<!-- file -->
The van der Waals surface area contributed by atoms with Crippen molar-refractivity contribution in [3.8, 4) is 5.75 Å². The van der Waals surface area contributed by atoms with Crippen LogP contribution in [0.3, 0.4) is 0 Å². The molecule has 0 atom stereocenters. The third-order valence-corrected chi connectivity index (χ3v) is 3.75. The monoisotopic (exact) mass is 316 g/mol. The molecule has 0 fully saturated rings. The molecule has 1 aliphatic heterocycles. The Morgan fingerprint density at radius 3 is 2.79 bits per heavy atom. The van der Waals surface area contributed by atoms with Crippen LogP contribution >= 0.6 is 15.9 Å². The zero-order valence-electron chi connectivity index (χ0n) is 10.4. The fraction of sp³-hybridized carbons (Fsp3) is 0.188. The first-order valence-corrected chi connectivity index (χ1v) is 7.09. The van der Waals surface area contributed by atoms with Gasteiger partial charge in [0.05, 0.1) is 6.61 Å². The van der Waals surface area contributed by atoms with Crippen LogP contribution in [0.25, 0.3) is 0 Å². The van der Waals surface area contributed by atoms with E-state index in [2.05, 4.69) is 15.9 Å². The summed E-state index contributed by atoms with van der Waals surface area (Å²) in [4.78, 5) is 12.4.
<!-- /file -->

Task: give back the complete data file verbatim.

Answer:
The van der Waals surface area contributed by atoms with Crippen molar-refractivity contribution in [3.8, 4) is 5.75 Å². The van der Waals surface area contributed by atoms with Crippen LogP contribution in [0.3, 0.4) is 0 Å². The molecule has 0 atom stereocenters. The third-order valence-corrected chi connectivity index (χ3v) is 3.75. The monoisotopic (exact) mass is 316 g/mol. The molecule has 0 fully saturated rings. The molecule has 1 aliphatic heterocycles. The Morgan fingerprint density at radius 3 is 2.79 bits per heavy atom. The van der Waals surface area contributed by atoms with Crippen LogP contribution >= 0.6 is 15.9 Å². The zero-order valence-electron chi connectivity index (χ0n) is 10.4. The fraction of sp³-hybridized carbons (Fsp3) is 0.188. The first-order valence-corrected chi connectivity index (χ1v) is 7.09. The van der Waals surface area contributed by atoms with Gasteiger partial charge in [0.05, 0.1) is 6.61 Å². The van der Waals surface area contributed by atoms with Crippen LogP contribution in [0.25, 0.3) is 0 Å². The van der Waals surface area contributed by atoms with E-state index in [2.05, 4.69) is 15.9 Å². The summed E-state index contributed by atoms with van der Waals surface area (Å²) in [4.78, 5) is 12.4.